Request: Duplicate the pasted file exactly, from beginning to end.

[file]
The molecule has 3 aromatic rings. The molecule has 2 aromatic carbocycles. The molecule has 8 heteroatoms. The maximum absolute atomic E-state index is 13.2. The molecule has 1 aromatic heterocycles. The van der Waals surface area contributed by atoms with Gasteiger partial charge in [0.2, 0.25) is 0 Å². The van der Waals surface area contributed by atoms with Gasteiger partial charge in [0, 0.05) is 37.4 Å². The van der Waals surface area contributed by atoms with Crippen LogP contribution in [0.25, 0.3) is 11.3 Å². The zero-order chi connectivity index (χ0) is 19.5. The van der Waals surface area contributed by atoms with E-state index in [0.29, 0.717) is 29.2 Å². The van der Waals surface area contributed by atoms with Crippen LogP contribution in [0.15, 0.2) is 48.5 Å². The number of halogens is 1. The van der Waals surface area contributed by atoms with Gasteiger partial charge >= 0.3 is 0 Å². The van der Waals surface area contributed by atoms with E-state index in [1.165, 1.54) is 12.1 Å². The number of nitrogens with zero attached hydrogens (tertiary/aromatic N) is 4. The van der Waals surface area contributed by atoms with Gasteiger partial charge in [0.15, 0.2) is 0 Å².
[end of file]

The molecule has 3 aromatic rings. The molecule has 2 aromatic carbocycles. The molecule has 8 heteroatoms. The maximum absolute atomic E-state index is 13.2. The molecule has 1 aromatic heterocycles. The van der Waals surface area contributed by atoms with Gasteiger partial charge in [0.2, 0.25) is 0 Å². The van der Waals surface area contributed by atoms with Gasteiger partial charge in [0, 0.05) is 37.4 Å². The van der Waals surface area contributed by atoms with Crippen LogP contribution in [0.25, 0.3) is 11.3 Å². The zero-order chi connectivity index (χ0) is 19.5. The van der Waals surface area contributed by atoms with E-state index in [0.29, 0.717) is 29.2 Å². The van der Waals surface area contributed by atoms with Crippen LogP contribution in [0.15, 0.2) is 48.5 Å². The number of halogens is 1. The van der Waals surface area contributed by atoms with Gasteiger partial charge >= 0.3 is 0 Å². The van der Waals surface area contributed by atoms with E-state index in [1.165, 1.54) is 12.1 Å². The number of nitrogens with zero attached hydrogens (tertiary/aromatic N) is 4. The van der Waals surface area contributed by atoms with Gasteiger partial charge in [0.15, 0.2) is 0 Å².